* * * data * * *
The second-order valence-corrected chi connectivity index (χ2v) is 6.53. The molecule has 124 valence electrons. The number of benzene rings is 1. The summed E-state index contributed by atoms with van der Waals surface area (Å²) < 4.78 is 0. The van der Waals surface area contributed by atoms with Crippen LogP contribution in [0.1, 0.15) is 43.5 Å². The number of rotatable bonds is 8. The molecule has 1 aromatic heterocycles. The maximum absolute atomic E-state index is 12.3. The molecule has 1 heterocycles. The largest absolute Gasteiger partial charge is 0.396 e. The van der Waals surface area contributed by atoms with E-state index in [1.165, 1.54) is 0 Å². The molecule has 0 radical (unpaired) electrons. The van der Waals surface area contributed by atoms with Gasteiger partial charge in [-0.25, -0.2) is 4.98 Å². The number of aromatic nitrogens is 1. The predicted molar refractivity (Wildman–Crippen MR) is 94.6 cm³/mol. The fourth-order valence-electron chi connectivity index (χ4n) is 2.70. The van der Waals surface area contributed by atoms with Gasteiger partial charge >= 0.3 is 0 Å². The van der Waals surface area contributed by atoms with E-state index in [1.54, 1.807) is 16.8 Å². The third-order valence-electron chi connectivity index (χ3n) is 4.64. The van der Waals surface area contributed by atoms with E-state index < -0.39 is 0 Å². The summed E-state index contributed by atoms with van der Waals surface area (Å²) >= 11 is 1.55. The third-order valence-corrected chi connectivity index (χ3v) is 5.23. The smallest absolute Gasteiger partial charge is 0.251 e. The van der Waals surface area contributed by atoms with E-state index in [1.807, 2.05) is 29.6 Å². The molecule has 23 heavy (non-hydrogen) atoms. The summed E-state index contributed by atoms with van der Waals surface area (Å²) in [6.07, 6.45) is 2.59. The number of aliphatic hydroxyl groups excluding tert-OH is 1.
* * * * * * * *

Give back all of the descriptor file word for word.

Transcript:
The second-order valence-corrected chi connectivity index (χ2v) is 6.53. The molecule has 124 valence electrons. The number of benzene rings is 1. The summed E-state index contributed by atoms with van der Waals surface area (Å²) < 4.78 is 0. The van der Waals surface area contributed by atoms with Crippen LogP contribution in [0.1, 0.15) is 43.5 Å². The number of rotatable bonds is 8. The molecule has 1 aromatic heterocycles. The maximum absolute atomic E-state index is 12.3. The molecule has 1 heterocycles. The largest absolute Gasteiger partial charge is 0.396 e. The van der Waals surface area contributed by atoms with E-state index in [1.165, 1.54) is 0 Å². The molecule has 0 radical (unpaired) electrons. The van der Waals surface area contributed by atoms with Gasteiger partial charge in [-0.25, -0.2) is 4.98 Å². The number of aromatic nitrogens is 1. The predicted molar refractivity (Wildman–Crippen MR) is 94.6 cm³/mol. The fourth-order valence-electron chi connectivity index (χ4n) is 2.70. The van der Waals surface area contributed by atoms with Gasteiger partial charge >= 0.3 is 0 Å². The van der Waals surface area contributed by atoms with E-state index in [1.54, 1.807) is 16.8 Å². The third-order valence-electron chi connectivity index (χ3n) is 4.64. The van der Waals surface area contributed by atoms with E-state index < -0.39 is 0 Å². The summed E-state index contributed by atoms with van der Waals surface area (Å²) >= 11 is 1.55. The third-order valence-corrected chi connectivity index (χ3v) is 5.23. The smallest absolute Gasteiger partial charge is 0.251 e. The van der Waals surface area contributed by atoms with E-state index in [1.807, 2.05) is 29.6 Å². The molecule has 23 heavy (non-hydrogen) atoms. The summed E-state index contributed by atoms with van der Waals surface area (Å²) in [6.07, 6.45) is 2.59. The number of aliphatic hydroxyl groups excluding tert-OH is 1.